Phosphatidylserine (PtdSer) in Chinese hamster ovary (CHO) cells is synthesized through the action of PtdSer synthase (PSS) I and II, which catalyzes the exchange of L-serine with the base moiety of phosphatidylcholine and phosphatidylethanolamine, respectively. The PtdSer synthesis in a CHO cell mutant, PSA-3, which lacks PSS I but has normal PSS II activity, was almost completely inhibited by the addition of PtdSer to the culture medium, like that in the wild-type CHO-K1 cells. In contrast, the PtdSer synthesis in a PSS II-over-producing stable transformant of CHO-K1, K1/wt-pssB, was reduced by only 35% upon addition of PtdSer. The serine exchange activity in a membrane fraction of K1/wt-pssB cells was not inhibited by PtdSer at all, whereas those of PSA-3 and CHO-K1 cells were inhibited by >95%. These results indicated that PSS II activity in PSA-3 and CHO-K1 cells is inhibited by exogenous PtdSer and that overproduction of PSS II leads to the loss of normal control of PSS II activity by exogenous PtdSer. Although overproduced PSS II in K1/wt-pssB cells was not normally controlled by exogenous PtdSer, K1/wt-pssB cells cultivated without exogenous PtdSer exhibited a normal PtdSer biosynthetic rate similar to that in CHO-K1 cells. In contrast to K1/wt-pssB cells, another stable transformant of CHO- K1, K1/R97K-pssB, which overproduces R97K mutant PSS II, exhibited a ~4-fold higher PtdSer biosynthetic rate compared with that in CHO-K1 cells. These results suggested that for maintenance of a normal PtdSer biosynthetic rate, the activity of overproduced wild-type PSS II in K1/wt-pssB cells is depressed by an as yet unknown post-translational mechanisms other than those for the exogenous PtdSer-mediated inhibition and that Arg-97 of PSS II is critical for this depression of overproduced PSS II activity. When the cDNA- directed wild-type and R97K mutant PSS II activities were expressed at nonoverproduction levels in a PSS I- and PSS II-defective mutant of CHO-K1 cells, expression of the mutant PSS II activity but not that of the wild-type PSS II activity induced the PtdSer-resistant PtdSer biosynthesis. This suggested that Arg-97 of PSS II is critical also for the exogenous PtdSer- mediated inhibition of PSS II.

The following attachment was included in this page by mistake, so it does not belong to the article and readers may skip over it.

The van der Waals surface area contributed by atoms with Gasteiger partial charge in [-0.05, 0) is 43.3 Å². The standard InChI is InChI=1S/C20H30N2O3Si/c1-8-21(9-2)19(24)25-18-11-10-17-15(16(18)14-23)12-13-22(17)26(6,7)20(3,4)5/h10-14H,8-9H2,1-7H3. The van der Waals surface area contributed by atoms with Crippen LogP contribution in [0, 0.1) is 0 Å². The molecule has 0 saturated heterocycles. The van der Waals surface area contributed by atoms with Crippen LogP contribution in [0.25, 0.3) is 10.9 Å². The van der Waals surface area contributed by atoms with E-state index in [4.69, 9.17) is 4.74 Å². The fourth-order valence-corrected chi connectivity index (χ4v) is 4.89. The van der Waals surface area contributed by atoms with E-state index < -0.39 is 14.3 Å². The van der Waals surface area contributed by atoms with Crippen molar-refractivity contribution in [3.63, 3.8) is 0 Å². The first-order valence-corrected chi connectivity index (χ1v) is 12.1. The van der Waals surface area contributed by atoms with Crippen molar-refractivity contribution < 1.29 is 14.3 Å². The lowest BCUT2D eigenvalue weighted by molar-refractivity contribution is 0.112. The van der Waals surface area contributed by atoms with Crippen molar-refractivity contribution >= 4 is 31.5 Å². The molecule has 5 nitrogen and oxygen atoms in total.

All Science Journal Classification (ASJC) codes
- Molecular Biology
- Cell Biology